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Yoruba epistemology

DOI: 10.4324/9780415249126-Z005-1
Version: v1,  Published online: 1998
Retrieved October 05, 2022, from

Article Summary

The Yoruba of west Africa have articulated systematic criteria that are used to assign varying degrees of epistemic certainty to experience. What one views with one’s own eyes and experiences at first-hand (ìmò) are judged as reliable ways of knowing the truth, providing there is conscious comprehension of what one is perceiving. Only propositions describing such experiences are regarded as true, or òótó. Less reliable is information received via books, other people, the media and the oral tradition. If such comparatively second-hand information, or ìgbàgbó, can be experimentally tested and accordingly verified, it has the potential to become ìmò.If verification cannot be attested, discussion, analysis and good judgment are essential tools for distinguishing the more reliable information from the less reliable.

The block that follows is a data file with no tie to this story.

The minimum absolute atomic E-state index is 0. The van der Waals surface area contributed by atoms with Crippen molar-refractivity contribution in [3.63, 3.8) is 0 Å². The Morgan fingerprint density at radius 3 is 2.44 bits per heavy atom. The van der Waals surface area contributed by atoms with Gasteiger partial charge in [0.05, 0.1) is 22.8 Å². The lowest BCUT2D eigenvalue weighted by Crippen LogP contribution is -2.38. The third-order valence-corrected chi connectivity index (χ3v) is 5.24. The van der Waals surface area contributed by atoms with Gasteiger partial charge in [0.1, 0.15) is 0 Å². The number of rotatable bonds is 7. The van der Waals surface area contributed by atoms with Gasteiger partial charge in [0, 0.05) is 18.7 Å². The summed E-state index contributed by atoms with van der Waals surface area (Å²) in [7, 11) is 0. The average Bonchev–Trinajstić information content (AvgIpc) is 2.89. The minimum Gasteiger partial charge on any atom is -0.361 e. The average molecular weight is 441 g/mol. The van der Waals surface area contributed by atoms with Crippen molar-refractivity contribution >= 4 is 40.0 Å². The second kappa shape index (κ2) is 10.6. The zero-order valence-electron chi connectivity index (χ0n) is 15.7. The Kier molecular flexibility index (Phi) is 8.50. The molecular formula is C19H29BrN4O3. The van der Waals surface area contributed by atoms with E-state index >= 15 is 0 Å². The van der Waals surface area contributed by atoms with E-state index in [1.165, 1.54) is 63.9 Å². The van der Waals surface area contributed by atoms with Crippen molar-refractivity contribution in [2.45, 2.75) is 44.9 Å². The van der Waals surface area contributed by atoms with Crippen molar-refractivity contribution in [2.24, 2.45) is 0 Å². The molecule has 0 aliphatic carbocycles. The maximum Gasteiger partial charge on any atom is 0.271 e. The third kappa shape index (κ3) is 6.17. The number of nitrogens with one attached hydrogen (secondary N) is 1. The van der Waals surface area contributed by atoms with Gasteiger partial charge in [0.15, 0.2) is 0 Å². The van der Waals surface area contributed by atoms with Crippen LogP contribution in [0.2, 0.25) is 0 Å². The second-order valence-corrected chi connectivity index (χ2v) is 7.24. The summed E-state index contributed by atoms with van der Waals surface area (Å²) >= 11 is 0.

Citing this article:
Hallen, Barry. Yoruba epistemology, 1998, doi:10.4324/9780415249126-Z005-1. Routledge Encyclopedia of Philosophy, Taylor and Francis,
Copyright © 1998-2022 Routledge.

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